No one knows you better than your ex, and often in unhappy ways.
The vast majority of divorces are civil and reasonable. You were married to someone and it didn’t work out. You both deserve another chance.
While it is true that the one leaving (the leave-er) is usually less burdened by the divorce than the one being left (the leave-ee), an intelligent divorce is a possibility. Most people grieve, get some therapy or support, and sooner or later, call it a day and move on.
There is life to live.
Not so when you have a truly difficult ex-spouse.
People Regress in Divorce:
If you were angry, you may become explosive. If he was selfish, he may become narcissistic. If she was narcissistic, she may become sociopathic. If you were anxious, you may become more so. If he had been mean, he could become viscous. And if she had been dependent, she may become helpless.
While you may have been married to someone with a personality disorder like a Narcissist or a Borderline, more than likely you were married to someone with some of these traits that have morphed into the full blown version, at least for the foreseeable future.
Because divorce brings up many worries, including a fear of abandonment, an over-ripened sense of justice, fears of never being loved again, worries about money, the house, and of course, the children. These pressures bear on the psych like the proverbial straws on a camel’s back.
And many people break.
Familiarity Breeds Contempt …and Dysfunction:
That is why I argue strongly for The Intelligent Divorce. We must think from our heads and not from our hearts during divorce, because feelings are often so muddled and the mistakes that people make are so predictable.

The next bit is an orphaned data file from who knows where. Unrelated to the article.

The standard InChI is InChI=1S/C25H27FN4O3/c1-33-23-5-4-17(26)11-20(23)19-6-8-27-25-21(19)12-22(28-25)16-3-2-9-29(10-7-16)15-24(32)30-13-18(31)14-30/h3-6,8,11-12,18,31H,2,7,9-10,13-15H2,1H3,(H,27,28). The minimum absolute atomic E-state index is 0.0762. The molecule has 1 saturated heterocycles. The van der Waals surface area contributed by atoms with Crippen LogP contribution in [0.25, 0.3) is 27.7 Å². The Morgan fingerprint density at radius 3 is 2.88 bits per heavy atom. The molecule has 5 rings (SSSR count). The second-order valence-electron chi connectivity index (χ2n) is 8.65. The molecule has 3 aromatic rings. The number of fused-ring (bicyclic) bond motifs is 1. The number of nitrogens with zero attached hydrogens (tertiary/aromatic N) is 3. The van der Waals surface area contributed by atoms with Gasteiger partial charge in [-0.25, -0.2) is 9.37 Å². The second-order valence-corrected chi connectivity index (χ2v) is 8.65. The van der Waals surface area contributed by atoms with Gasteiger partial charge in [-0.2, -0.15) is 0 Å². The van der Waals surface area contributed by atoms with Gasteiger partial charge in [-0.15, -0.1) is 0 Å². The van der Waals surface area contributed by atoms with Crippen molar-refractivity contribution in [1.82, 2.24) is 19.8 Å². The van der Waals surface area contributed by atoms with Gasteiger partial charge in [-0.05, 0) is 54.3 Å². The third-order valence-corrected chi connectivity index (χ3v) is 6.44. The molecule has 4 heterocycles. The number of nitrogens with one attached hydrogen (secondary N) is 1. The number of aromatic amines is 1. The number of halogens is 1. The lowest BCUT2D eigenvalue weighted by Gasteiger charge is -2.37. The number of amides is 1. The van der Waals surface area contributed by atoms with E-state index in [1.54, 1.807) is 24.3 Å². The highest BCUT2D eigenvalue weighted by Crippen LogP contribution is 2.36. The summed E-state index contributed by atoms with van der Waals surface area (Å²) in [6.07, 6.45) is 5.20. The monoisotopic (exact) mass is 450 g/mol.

Familiarity breeds contempt and dysfunction.
Your ex may trigger you and you may trigger him or her. Yet, you have to arrange for a financial settlement and continue to interact, particularly if there are children in the picture. Some people need to keep the divorce going…and going… and going. Character problems make people self-righteous and self-serving, even if it can injure their children. And the legal system with its endless continuances, discovery, exposure and pain, can sometimes add insult to injury.
In severe cases, like Parental Alienation Syndrome or physical abuse, you will have to bring in outside resources to make things better. But, in most cases, you are facing a person that you must interact with, and yet, is difficult and undermining of that very effort.
So what are the guidelines for dealing with a difficult ex?
The SIR System (Safety, Integrity & Relationship):
In every interaction with your ex-spouse, consider three things in descending order: safety, your own integrity, and when possible, fostering a good relationship with your ex-spouse. If you work the relationship in that order, you are off to a good start.
That is part of divorcing intelligently.
I have seen many good divorces.
Protect yourself, but be open to something good if it appears.
The SIR system (Safety, Integrity & Relationship) is a simple acronym to keep in mind while dealing with a difficult ex-spouse. Always put safety first. Then carefully consider your role in the dysfunction of the marriage and the divorce, and make changes if possible. Plus, look inside and make sure that you know what you want in every interaction with your ex. It will make it all easier, because you won’t get sucked into old conversations about your failed marriage.
Finally, remember that you valued this person once. And that person might be still there, covered over with hurt, anger and self-righteousness. It may take years, but many couples are able to transition successful to an intelligent divorce, despite a failed marriage.
For more information on:
Intelligent Divorce Course: www.TheIntelligentDivorce.net